Despite its technical prowess and stylish design, the Saab-Lancia 600 faced several significant challenges in the market. One prominent issue was its relatively high price, attributed to the heavy tax burden on new cars in the Nordic countries where it was sold. The top-of-the-line GLE variant, equipped with alloy wheels, remained on sale for only a year due to low demand.

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Saab 600

The Power of Advertising

Advertising plays a pivotal role in the automotive industry, shaping consumer perceptions and driving sales. It has the potential to transform a vehicle into an icon or, conversely, contribute to its obscurity. The Saab-Lancia 600 serves as a fascinating case study in the world of automotive advertising.

We’ve actually discussed this car in this column before, in an advertisement where Saab’s Erik “On the Roof” Carlsson leaned his substantial frame over the small car and said, “We built this from the road up.”

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Saab Lanica 600 advertising: "We built this from the road up
Saab Lanica 600 advertising: “We built this from the road up

Here’s another leaning figure, a seemingly successful young man who appears to have just returned from his commute in the 600. The so-called copy, the ad text, is full of claims that one is supposed to believe come from our man: “What mirrors! Large and adjustable from the inside. Perfect driving position, nearly everything is adjustable. The seat, the backrest, the headrest, and the steering wheel. Zero-point steering like Mercedes. A rev-happy engine with the same type of carburetor and brand as Ferrari.” Is that right?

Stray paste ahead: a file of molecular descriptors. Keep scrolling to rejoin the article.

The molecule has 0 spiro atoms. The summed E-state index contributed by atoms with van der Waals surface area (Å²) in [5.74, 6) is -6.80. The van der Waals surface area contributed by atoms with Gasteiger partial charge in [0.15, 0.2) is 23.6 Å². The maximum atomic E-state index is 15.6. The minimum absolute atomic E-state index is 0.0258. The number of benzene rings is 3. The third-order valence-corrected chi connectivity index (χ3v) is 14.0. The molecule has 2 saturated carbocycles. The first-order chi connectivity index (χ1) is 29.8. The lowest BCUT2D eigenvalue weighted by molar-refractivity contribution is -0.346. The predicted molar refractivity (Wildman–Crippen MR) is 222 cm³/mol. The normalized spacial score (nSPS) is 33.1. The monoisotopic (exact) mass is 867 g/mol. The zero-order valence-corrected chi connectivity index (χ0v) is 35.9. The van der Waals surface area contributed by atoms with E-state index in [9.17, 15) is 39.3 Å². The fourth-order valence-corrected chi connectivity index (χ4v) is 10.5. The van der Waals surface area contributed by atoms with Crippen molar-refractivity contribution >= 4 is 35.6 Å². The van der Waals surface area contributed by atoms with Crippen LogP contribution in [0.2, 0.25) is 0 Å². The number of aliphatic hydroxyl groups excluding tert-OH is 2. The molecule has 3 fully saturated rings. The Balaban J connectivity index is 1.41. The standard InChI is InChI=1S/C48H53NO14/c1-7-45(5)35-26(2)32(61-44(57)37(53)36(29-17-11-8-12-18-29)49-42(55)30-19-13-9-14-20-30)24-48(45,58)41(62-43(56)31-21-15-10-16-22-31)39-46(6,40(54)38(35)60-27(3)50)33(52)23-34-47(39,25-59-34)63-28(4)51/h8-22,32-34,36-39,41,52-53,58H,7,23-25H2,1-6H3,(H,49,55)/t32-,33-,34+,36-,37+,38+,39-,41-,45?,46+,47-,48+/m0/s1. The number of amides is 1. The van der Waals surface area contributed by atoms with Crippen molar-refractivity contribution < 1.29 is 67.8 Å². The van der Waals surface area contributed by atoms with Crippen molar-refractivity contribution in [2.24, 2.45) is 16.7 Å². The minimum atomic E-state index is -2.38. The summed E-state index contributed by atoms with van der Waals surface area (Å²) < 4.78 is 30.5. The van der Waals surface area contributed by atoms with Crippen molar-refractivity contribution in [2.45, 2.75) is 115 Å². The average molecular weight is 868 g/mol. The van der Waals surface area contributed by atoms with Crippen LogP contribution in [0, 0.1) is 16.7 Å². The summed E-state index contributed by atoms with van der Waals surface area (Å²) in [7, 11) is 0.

We must give credit to the ad maker, though, for avoiding the worst cliché of all—the one about the car “sticking to the road”. Saab-Lancia didn’t quite achieve that, even though its cousin, the Delta Integrale, was a star in the rally world. Not quite sticking, but perhaps they could say, “Saab-Lancia clings to the road like wallpaper.”

Saab Lancia 600 GLS
Saab Lancia 600 GLS

Experiences of buyers and car owners

But what do customers say? What were their experiences?

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On the positive side, the Saab-Lancia 600 boasted an advanced suspension system that drew praise from enthusiasts. Equipped with McPherson struts on all corners, an independent rear axle, long-travel suspension, and anti-roll bars, it showcased engineering ingenuity. These features contributed to excellent road handling and stability, making it an attractive proposition for drivers seeking dynamic performance.

However, as with many innovations, the excellence came at a cost. The car’s complexity and advanced technology translated into a higher price point. Subsequent models opted for a simpler Fiat chassis to address this issue, departing from the original’s sophisticated design.

Saab Lancia 600
Saab Lancia 600